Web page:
Indiana Jones meets low-budget Pixar in entertaining toon “Tad, the Lost Explorer,” an unpretentious, kid-friendly item that’s lively and sometimes funny, but lacks a distinctive edge. Borrowing from “Raiders of the Lost Ark” and a couple of shorts starring the title character that helmer Enrique Gato also directed, this enjoyably retro yarn straddles homage and plagiarism with an infectious brio that makes it the top Spanish animated feature of its kind to date. International sales have been healthy, including a mid-September bow on 2,500 Chinese screens. At home, the pic looks set to become the year’s biggest release.
The nostalgic pre-credits sequence hastily dispenses with the pic’s deeper theme, that it’s important to bravely tackle your fears, leaving things clear for the unmitigated bounciness that follows. Cheerful, idealistic construction worker Tad (voiced in Spanish by Oscar Barberan) is fired for spending his time digging up inevitably worthless items that he takes to kindly Professor Humbert (Carles Canut) for examination, accompanied by his faithful mutt Jeff. By mail, the professor receives one half of a tablet, the other half of which might open the gates to Paititi, the legendary underground city of gold. After a bit of nonsensical business, it is Tad, rather than the academic, who boards the plane to Peru.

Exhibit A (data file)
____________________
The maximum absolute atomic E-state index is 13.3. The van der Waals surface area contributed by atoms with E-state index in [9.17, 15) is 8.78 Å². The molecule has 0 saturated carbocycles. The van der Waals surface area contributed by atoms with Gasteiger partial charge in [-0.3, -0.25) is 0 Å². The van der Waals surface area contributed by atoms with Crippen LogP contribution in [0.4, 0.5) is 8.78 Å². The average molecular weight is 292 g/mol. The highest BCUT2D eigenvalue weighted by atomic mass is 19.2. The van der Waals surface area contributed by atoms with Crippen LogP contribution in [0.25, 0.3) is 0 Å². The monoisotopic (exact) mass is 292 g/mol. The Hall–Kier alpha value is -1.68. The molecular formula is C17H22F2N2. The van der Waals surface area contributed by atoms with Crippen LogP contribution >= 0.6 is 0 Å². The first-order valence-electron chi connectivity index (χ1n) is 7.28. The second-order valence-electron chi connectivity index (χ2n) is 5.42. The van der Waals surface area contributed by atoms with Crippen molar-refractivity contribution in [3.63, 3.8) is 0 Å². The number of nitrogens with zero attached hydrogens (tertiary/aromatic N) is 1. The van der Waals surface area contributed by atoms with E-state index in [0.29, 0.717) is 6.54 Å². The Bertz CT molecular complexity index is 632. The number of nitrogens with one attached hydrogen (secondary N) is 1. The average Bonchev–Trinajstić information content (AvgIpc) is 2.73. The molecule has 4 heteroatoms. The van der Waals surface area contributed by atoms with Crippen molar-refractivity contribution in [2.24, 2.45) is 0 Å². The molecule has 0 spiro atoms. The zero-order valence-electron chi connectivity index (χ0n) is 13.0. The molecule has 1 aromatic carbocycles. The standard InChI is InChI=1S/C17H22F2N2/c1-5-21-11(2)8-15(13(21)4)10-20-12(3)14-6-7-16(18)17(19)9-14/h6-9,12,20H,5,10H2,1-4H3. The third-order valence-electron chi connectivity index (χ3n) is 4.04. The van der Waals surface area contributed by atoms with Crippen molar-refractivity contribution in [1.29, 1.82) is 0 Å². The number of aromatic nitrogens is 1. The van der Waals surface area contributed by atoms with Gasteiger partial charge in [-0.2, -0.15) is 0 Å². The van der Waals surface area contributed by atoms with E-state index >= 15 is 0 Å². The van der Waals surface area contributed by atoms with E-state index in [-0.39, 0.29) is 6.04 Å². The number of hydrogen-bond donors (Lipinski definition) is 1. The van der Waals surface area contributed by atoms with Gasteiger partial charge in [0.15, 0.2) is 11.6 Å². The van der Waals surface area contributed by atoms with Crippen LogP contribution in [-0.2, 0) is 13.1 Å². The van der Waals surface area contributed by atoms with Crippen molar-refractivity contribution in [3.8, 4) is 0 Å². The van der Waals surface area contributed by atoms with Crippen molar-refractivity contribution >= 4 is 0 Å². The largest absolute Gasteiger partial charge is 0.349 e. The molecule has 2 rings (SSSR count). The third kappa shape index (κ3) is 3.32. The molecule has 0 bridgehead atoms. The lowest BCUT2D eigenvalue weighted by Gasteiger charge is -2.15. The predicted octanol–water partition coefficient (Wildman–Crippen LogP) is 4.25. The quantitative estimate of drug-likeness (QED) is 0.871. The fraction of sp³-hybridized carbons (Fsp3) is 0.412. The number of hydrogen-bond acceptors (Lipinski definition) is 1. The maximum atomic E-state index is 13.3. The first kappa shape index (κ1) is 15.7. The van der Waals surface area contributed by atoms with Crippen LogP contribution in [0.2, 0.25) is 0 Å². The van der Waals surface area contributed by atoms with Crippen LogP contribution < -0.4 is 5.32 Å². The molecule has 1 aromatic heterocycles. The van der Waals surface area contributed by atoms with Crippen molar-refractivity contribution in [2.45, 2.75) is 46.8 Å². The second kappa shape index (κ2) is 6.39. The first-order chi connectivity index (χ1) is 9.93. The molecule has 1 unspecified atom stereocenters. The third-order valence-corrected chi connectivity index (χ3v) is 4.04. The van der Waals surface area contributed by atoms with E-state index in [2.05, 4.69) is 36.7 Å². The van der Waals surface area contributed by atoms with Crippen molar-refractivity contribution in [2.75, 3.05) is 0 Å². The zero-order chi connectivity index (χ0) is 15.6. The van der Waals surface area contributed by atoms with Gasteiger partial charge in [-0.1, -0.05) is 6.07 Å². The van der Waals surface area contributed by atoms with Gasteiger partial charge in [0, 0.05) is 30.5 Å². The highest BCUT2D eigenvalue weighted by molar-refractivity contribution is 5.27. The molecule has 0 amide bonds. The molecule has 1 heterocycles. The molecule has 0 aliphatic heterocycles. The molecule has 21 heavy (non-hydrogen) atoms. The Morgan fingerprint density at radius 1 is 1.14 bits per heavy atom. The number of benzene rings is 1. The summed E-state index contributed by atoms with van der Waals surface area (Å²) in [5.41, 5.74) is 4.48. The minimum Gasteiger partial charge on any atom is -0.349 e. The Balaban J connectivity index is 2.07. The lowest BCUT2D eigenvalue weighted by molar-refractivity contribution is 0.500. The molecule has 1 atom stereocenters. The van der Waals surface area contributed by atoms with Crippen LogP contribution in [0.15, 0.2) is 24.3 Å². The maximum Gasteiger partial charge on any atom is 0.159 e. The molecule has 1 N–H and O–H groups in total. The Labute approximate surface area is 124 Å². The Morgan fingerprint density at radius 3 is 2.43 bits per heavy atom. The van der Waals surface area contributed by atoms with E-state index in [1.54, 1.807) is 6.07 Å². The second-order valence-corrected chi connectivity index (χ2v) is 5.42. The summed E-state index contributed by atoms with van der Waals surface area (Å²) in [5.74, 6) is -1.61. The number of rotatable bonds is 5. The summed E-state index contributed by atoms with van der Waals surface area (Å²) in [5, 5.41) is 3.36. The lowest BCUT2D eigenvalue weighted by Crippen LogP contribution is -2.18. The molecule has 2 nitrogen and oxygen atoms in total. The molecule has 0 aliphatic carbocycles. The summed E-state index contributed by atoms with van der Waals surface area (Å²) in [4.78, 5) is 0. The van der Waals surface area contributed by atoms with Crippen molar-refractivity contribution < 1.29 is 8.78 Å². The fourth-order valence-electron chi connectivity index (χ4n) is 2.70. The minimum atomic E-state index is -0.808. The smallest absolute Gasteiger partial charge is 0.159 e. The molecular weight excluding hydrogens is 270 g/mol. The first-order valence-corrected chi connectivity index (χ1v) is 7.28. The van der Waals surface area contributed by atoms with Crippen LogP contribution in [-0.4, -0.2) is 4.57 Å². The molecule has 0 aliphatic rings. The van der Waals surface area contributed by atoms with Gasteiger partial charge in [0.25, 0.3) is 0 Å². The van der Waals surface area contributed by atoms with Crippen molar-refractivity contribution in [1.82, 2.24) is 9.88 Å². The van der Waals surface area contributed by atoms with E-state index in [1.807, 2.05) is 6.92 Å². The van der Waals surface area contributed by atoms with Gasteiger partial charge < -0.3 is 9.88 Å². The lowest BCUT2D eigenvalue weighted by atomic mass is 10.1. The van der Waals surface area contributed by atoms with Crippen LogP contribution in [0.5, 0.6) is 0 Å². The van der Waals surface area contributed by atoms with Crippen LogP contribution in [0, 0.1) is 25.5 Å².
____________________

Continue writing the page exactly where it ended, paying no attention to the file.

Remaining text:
There he’s met by Freddy (Jose Mota), a good-hearted street salesman whose role in things is never fully clear, and by Sara (Michelle Jenner), whom Tad instantly falls for. The trio set off in search of Sara’s father, Prof. Lavrov, only to find that, along with Tad’s hero, square-jawed, floppy-haired explorer Max Mordon (Pep Anton Munoz), Lavrov has been kidnapped by pirates. Their leader, Kopponen (Miguel Angel Jenner), has a prosthetic hand that supplies some of pic’s wittier gags, as when he reaches out and simply slices flies in half.
Kids, especially those who have little idea who Indiana Jones is, will eat this up, but their parents may yearn for a little more ironic darkness beneath the relentlessly cheerful surface. The backstory that both Tad and Sara’s mothers are dead seems to exist only to generate a brief moment of cheap emotion, and is swiftly forgotten, never feeding back into either the characters or a plot that concerns itself more with pressing tried-and-tested buttons than with devising anything new. Characterization is similarly stereotypical.
Visually, the pic mostly manages to conceal its relatively small budget, despite a lack of attention to background detail in some sequences. Gato’s imagination has clearly been fired by “Raiders,” so when the story moves underground for the last half hour, it’s like watching the Spielberg film pumped up to a factor of 10 — the big, rolling rock is now also a fireball; the vaults of the caves are impossibly, vertiginously high; and the glow of all the gold is so intense as to reach out beyond the screen. But moments where the 3D feels really necessary are intermittent.
Pop songs, including one by popular U.K. boy band One Direction, are dutifully squeezed in during transition sequences, but add little.